How to respond when your child rejects you

Psychologist Joshua Coleman, PhD describes how parents can best respond when a child rejects them or becomes critical of their parenting
Parenting Advice | How to respond when your child criticizes you as a parent
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How to respond when your child rejects you

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The first response when a parent gets rejected from a child is to just try to understand why they’re telling you this. I mean, sometimes children do it to manipulate the parent, particularly when the child is really young and they’ll say, “You don’t care about me. You only care about my siblings, you don’t care about,” and you kind of have to make an assessment about that based on your knowledge of your child. But sometimes our children are telling us really important things, particularly an adolescent who blames you for your divorce or an adult child who’s saying that you made serious mistakes with them when you were raising them, how you treated them. It’s really important to remember the principle of separate realities. You can be a very conscientious parent and still make really serious mistakes with your child just on the basis of not know what they actually needed or what they were feeling at the time. So your child might have needed you to push them harder or push them less, or be more sympathetic or less sympathetic or more nurturing. There’s so many ways that as parents we cannot give our children something that they need. So most important principle is to be empathic when your child complains about you, to try to just understand. Try to get to the kernel of truth. Don’t go immediately to the defence; don’t remind them all the ways that you’re a great parent. That’s hugely important. That’s probably the thing that parents are the most tempted to do, to say, “What about this? What about all the places I took you? What about all the ways that I've spent money on you? What about all the ways that I was so much of a better parent than my parents were? You have no idea what a cake-walk your childhood has been.” That’s actually not very useful to your child. It makes them feel like you don’t care about them or you don’t care about their perspective. You’re far better off just being empathic to them, going, “Well tell me more about that. You’re right, I can be impatient. What’s that like for you? How can we work on that together? How would you like me to have responded? What would have felt better to you? What would feel better to you in the future going forward?” In general, the more you can take responsibility and be empathic and be interested, the better off your relationship is going to be.

Psychologist Joshua Coleman, PhD describes how parents can best respond when a child rejects them or becomes critical of their parenting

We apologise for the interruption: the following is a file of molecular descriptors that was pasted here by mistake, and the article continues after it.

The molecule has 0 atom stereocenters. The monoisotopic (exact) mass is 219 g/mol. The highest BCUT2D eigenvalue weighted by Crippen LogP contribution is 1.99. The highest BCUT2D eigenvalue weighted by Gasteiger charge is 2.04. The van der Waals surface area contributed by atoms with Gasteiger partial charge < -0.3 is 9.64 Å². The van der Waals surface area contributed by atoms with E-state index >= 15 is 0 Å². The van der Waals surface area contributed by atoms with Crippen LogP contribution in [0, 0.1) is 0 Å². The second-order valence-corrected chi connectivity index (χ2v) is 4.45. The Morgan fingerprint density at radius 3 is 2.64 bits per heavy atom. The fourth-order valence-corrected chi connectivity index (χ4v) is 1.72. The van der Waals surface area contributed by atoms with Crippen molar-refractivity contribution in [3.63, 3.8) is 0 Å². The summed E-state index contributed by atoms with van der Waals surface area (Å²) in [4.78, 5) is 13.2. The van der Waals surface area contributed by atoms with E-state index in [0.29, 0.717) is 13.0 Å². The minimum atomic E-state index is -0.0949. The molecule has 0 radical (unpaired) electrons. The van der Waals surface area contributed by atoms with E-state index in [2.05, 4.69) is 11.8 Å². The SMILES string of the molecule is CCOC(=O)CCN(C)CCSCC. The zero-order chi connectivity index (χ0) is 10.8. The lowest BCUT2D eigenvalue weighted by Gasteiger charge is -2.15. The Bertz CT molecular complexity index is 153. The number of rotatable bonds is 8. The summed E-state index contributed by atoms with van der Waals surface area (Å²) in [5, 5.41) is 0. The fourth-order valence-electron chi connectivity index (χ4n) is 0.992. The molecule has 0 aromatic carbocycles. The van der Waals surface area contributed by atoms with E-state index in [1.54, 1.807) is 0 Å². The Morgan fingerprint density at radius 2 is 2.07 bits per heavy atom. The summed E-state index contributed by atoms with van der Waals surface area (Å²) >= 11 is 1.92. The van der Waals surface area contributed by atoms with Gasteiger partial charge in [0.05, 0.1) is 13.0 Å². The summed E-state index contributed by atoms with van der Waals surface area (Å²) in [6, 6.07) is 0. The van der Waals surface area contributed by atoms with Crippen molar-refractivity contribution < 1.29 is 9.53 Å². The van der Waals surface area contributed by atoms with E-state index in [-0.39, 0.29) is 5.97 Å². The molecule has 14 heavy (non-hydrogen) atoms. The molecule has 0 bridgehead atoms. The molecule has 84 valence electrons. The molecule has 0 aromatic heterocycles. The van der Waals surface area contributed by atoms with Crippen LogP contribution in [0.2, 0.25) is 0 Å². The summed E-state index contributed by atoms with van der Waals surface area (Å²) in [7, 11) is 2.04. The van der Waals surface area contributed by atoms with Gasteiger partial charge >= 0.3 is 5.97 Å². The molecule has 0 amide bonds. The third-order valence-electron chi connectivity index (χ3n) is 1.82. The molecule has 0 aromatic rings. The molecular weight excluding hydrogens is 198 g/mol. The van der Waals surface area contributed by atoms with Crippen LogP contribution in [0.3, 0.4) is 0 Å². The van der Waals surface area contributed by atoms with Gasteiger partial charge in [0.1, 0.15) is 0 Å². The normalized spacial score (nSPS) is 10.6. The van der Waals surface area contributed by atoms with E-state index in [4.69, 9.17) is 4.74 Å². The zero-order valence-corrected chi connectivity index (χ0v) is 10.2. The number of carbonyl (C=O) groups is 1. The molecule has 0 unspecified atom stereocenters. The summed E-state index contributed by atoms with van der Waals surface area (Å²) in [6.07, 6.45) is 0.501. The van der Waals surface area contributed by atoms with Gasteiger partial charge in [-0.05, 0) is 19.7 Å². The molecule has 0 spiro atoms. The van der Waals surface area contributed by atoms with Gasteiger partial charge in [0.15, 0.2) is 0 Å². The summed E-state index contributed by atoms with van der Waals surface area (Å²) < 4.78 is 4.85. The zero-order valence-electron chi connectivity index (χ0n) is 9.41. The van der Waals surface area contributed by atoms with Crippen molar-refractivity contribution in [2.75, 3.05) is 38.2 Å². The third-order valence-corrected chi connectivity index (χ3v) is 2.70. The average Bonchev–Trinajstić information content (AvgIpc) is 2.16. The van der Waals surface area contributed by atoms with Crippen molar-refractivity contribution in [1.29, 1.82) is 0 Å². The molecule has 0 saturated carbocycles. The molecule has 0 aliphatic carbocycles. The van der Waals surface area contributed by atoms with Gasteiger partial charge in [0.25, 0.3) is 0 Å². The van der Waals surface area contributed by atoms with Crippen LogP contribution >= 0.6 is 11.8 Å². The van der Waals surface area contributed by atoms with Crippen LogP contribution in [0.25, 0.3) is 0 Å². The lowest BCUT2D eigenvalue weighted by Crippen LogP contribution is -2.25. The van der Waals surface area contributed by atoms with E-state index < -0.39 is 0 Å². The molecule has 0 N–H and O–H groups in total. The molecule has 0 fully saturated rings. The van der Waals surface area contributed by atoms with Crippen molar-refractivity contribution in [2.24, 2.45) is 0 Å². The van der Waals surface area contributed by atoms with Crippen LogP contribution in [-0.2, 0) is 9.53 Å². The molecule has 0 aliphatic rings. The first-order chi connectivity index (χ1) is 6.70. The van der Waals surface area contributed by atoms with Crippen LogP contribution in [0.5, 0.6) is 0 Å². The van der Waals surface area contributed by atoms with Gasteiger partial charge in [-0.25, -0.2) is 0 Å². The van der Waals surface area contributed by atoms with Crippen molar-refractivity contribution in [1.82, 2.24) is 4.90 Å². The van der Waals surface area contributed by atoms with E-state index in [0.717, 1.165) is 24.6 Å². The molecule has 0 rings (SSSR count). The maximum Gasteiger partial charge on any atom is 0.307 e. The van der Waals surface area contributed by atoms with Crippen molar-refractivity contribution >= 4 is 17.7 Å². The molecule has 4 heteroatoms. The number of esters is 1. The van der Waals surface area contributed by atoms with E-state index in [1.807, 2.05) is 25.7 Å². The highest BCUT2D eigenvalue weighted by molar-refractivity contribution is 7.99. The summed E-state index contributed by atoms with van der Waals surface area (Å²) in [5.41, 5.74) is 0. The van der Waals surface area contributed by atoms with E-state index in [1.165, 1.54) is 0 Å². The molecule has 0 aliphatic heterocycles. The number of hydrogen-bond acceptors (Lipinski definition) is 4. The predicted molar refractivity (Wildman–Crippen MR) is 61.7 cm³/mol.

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Expert Bio

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Joshua Coleman, PhD

Author & Psychologist

Dr. Coleman is a psychologist in private practice in the San Francisco Bay Area and Co-Chair of the Council on Contemporary Families, a non-partisan organization composed of leading sociologists, historians, psychologists and demographers dedicated to providing the press and public with the latest research and best-practice findings about American families. He has lectured at Harvard University and The University of California at Berkeley and blogs on parent-adult child relationships for the U.C. Berkeley publication, Greater Good Magazine, the Huffington Post and Psychology Today.

Dr. Coleman is frequently contacted by the media for opinions and commentary about changes in the American family. He has been a frequent guest on the Today Show, NPR, and The BBC, and has also been featured on Sesame Street, 20/20, Good Morning America, PBS, AARP,  America Online Coaches,  and numerous news programs for FOX, ABC, CNN, and NBC television. His advice appears often in The New York Times, The Times of London, Fortune, Newsweek, The Chicago Tribune, Slate, Psychology Today, U.S. World and News Report, Parenting Magazine, The Baltimore Sun and many others.

He has served on the clinical faculties of The University of California at San Francisco, The Wright Institute Graduate School of Psychology, and the San Francisco Psychotherapy Research Group. He is the author of numerous articles and chapters and has written four books:  When Parents Hurt: Compassionate Strategies When You and Your Grown Child Don't Get Along (HarperCollins) The Marriage Makeover: Finding Happiness in Imperfect Harmony (St. Martin's Press); The Lazy Husband: How to Get Men to Do More Parenting and Housework (St. Martin's Press); and Married with Twins: Life, Love and the Pursuit of Marital Harmony. His books have been translated into Chinese, Croatian, and Korean, and are also available in the U.K., Canada, and Australia. He is formerly a contributing editor to Twins Magazine.

 Dr. Coleman is a sought-after public speaker on topics related to the family. He is also co-editor, along with historian Stephanie Coontz of the yearly online volume, Unconventional Wisdom: News You Can Use, a compendium of noteworthy research on the contemporary family, gender, sexuality, poverty, and work-family issues.  He runs a popular webinar series for estranged parents and a free newsletter for parents, The Coleman Report.

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